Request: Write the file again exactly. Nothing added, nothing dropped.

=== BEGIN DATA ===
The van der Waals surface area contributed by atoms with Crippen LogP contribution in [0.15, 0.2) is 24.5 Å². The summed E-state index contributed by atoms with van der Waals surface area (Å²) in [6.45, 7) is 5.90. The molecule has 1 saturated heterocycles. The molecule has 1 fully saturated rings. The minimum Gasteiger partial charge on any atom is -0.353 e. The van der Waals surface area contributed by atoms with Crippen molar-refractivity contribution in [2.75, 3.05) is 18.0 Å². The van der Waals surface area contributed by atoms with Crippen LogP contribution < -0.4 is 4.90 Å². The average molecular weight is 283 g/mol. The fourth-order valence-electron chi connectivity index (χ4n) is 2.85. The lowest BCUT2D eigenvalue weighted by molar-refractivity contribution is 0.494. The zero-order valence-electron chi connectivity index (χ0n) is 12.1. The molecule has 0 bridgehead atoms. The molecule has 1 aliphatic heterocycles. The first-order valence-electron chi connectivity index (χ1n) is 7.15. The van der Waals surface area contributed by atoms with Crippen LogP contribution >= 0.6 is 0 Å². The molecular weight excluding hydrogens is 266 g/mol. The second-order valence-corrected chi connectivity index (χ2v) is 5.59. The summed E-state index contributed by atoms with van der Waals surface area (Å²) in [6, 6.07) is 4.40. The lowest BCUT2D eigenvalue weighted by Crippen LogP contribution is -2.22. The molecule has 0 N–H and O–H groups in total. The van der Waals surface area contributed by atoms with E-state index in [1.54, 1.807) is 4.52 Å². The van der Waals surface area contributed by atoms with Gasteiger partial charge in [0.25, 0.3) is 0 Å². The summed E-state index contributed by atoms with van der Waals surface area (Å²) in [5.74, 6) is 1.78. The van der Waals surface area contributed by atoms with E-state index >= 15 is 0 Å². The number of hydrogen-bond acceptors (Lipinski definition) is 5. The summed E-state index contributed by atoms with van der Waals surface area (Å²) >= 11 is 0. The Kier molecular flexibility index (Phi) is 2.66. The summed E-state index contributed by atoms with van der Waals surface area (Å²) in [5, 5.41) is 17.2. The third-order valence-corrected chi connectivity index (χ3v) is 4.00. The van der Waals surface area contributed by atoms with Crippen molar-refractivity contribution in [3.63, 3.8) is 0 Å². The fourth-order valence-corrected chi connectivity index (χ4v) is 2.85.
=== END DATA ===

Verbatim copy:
The van der Waals surface area contributed by atoms with Crippen LogP contribution in [0.15, 0.2) is 24.5 Å². The summed E-state index contributed by atoms with van der Waals surface area (Å²) in [6.45, 7) is 5.90. The molecule has 1 saturated heterocycles. The molecule has 1 fully saturated rings. The minimum Gasteiger partial charge on any atom is -0.353 e. The van der Waals surface area contributed by atoms with Crippen molar-refractivity contribution in [2.75, 3.05) is 18.0 Å². The van der Waals surface area contributed by atoms with Crippen LogP contribution < -0.4 is 4.90 Å². The average molecular weight is 283 g/mol. The fourth-order valence-electron chi connectivity index (χ4n) is 2.85. The lowest BCUT2D eigenvalue weighted by molar-refractivity contribution is 0.494. The zero-order valence-electron chi connectivity index (χ0n) is 12.1. The molecule has 0 bridgehead atoms. The molecule has 1 aliphatic heterocycles. The first-order valence-electron chi connectivity index (χ1n) is 7.15. The van der Waals surface area contributed by atoms with Crippen LogP contribution >= 0.6 is 0 Å². The molecular weight excluding hydrogens is 266 g/mol. The second-order valence-corrected chi connectivity index (χ2v) is 5.59. The summed E-state index contributed by atoms with van der Waals surface area (Å²) in [6, 6.07) is 4.40. The lowest BCUT2D eigenvalue weighted by Crippen LogP contribution is -2.22. The molecule has 0 N–H and O–H groups in total. The van der Waals surface area contributed by atoms with E-state index in [1.54, 1.807) is 4.52 Å². The van der Waals surface area contributed by atoms with Gasteiger partial charge in [0.25, 0.3) is 0 Å². The summed E-state index contributed by atoms with van der Waals surface area (Å²) in [5.74, 6) is 1.78. The van der Waals surface area contributed by atoms with E-state index >= 15 is 0 Å². The number of hydrogen-bond acceptors (Lipinski definition) is 5. The summed E-state index contributed by atoms with van der Waals surface area (Å²) >= 11 is 0. The Kier molecular flexibility index (Phi) is 2.66. The summed E-state index contributed by atoms with van der Waals surface area (Å²) in [5, 5.41) is 17.2. The third-order valence-corrected chi connectivity index (χ3v) is 4.00. The van der Waals surface area contributed by atoms with Crippen molar-refractivity contribution in [3.63, 3.8) is 0 Å². The fourth-order valence-corrected chi connectivity index (χ4v) is 2.85.